OPEC Fund extends grant to combat Red Palm Weevil in the Middle East
The Organization of the Petroleum Exporting Countries (OPEC) Fund for International Development has approved a grant of $350,000 to help finance Phase III of a Red Palm Weevil elimination program spearheaded by the Arab Organization for Agricultural Development (AOAD).
The aim of the initiative is to step up Integrated Pest Management (IPM) activities to strengthen coverage of present national control campaigns.
The date palm is vital to the Middle East, with an estimated 50 million trees producing some 1.2 million tons of dates annually, of which around one half is exported. Additionally, the fruit provides a staple food source.
Date palms also help prevent desertification as they are highly adaptable to drought and poor soil conditions. One of its biggest threats, however, is the Red Palm Weevil pest, which was first detected in the United Arab Emirates (UAE) in 1985. Since then, the insect has spread to surrounding countries and has decimated thousands of trees. Although chemical insecticides are effective in controlling the pest, concerns have arisen over their environmental impact.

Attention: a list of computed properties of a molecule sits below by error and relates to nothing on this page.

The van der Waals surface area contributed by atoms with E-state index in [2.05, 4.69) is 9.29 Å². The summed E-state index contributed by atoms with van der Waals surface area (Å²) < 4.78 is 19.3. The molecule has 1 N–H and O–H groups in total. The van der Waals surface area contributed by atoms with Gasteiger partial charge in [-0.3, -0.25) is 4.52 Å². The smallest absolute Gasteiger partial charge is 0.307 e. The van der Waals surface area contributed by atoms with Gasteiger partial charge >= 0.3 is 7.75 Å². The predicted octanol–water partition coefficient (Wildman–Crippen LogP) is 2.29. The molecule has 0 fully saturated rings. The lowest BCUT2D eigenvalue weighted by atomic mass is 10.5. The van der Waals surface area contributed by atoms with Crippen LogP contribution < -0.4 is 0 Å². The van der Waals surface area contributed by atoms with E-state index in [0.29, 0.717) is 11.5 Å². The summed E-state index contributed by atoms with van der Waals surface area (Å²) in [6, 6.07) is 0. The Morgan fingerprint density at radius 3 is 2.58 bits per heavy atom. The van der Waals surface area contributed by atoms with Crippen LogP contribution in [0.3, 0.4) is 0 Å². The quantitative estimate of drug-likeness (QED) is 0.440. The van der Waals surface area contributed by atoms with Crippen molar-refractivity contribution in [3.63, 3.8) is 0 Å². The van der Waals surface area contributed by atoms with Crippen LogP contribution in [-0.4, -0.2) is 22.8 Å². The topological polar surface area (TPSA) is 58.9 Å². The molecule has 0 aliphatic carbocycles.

In 1996 the AOAD, in cooperation with national research institutions, launched the program Bio-control Technologies as Essential Components of IPM to Combat Red Palm Weevils in the Middle East. Phases I and II, which were carried out between 1997 and 2002 were successful in reducing insect numbers using several bio-containment methods. Other achievements included building fully-equipped bio-control laboratories and implementing a wide range of capacity building and institution strengthening measures.
Under Phase III, emphasis will be geared towards technology transfer of bio-control methods to farmers through the assistance of specially trained agricultural engineers and extension agents. National teams, which will be provided with operational supplies and equipment, will be formed to carry out technology transfer in the nine participating countries; namely, Bahrain, Jordan, Kuwait, Oman, Palestine, Qatar, Saudi Arabia, United Arab Emirates and Yemen.
Additional research will be conducted to develop in-vitro, mass production of the pathogen, and toxicological studies carried out. Establishing linkages with other national programs in the region and international institutions in developed countries is also envisaged. — (menareport.com)
© 2004 Mena Report (www.menareport.com)
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